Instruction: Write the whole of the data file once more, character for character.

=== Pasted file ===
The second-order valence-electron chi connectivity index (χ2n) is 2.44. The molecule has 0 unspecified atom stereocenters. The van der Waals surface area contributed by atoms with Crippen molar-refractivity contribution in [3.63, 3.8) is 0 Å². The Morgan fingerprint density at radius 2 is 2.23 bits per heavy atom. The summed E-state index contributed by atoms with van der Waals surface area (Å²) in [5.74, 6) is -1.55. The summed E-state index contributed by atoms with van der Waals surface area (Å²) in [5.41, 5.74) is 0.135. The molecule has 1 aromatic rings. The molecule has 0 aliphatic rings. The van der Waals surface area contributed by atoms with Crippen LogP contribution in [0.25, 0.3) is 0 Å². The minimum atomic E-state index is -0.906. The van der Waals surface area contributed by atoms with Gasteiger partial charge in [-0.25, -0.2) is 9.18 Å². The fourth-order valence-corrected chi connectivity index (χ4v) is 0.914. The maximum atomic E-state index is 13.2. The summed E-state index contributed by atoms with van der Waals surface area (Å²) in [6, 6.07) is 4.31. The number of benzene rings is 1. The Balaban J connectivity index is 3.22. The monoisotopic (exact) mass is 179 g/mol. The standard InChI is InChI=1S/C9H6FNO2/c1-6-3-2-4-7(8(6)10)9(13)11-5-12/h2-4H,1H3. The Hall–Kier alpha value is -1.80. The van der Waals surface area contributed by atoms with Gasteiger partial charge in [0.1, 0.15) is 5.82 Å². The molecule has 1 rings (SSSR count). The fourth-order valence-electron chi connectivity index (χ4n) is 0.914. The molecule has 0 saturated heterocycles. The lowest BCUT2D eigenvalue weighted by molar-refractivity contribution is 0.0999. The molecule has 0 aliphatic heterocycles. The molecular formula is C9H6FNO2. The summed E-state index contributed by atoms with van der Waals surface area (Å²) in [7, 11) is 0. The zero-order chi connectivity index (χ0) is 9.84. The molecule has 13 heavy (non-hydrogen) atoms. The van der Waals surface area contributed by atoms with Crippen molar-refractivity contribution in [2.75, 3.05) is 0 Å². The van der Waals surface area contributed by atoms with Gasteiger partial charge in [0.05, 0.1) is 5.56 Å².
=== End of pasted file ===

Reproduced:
The second-order valence-electron chi connectivity index (χ2n) is 2.44. The molecule has 0 unspecified atom stereocenters. The van der Waals surface area contributed by atoms with Crippen molar-refractivity contribution in [3.63, 3.8) is 0 Å². The Morgan fingerprint density at radius 2 is 2.23 bits per heavy atom. The summed E-state index contributed by atoms with van der Waals surface area (Å²) in [5.74, 6) is -1.55. The summed E-state index contributed by atoms with van der Waals surface area (Å²) in [5.41, 5.74) is 0.135. The molecule has 1 aromatic rings. The molecule has 0 aliphatic rings. The van der Waals surface area contributed by atoms with Crippen LogP contribution in [0.25, 0.3) is 0 Å². The minimum atomic E-state index is -0.906. The van der Waals surface area contributed by atoms with Gasteiger partial charge in [-0.25, -0.2) is 9.18 Å². The fourth-order valence-corrected chi connectivity index (χ4v) is 0.914. The maximum atomic E-state index is 13.2. The summed E-state index contributed by atoms with van der Waals surface area (Å²) in [6, 6.07) is 4.31. The number of benzene rings is 1. The Balaban J connectivity index is 3.22. The monoisotopic (exact) mass is 179 g/mol. The standard InChI is InChI=1S/C9H6FNO2/c1-6-3-2-4-7(8(6)10)9(13)11-5-12/h2-4H,1H3. The Hall–Kier alpha value is -1.80. The van der Waals surface area contributed by atoms with Gasteiger partial charge in [0.1, 0.15) is 5.82 Å². The molecule has 1 rings (SSSR count). The fourth-order valence-electron chi connectivity index (χ4n) is 0.914. The molecule has 0 saturated heterocycles. The lowest BCUT2D eigenvalue weighted by molar-refractivity contribution is 0.0999. The molecule has 0 aliphatic heterocycles. The molecular formula is C9H6FNO2. The summed E-state index contributed by atoms with van der Waals surface area (Å²) in [7, 11) is 0. The zero-order chi connectivity index (χ0) is 9.84. The molecule has 13 heavy (non-hydrogen) atoms. The van der Waals surface area contributed by atoms with Crippen molar-refractivity contribution in [2.75, 3.05) is 0 Å². The van der Waals surface area contributed by atoms with Gasteiger partial charge in [0.05, 0.1) is 5.56 Å².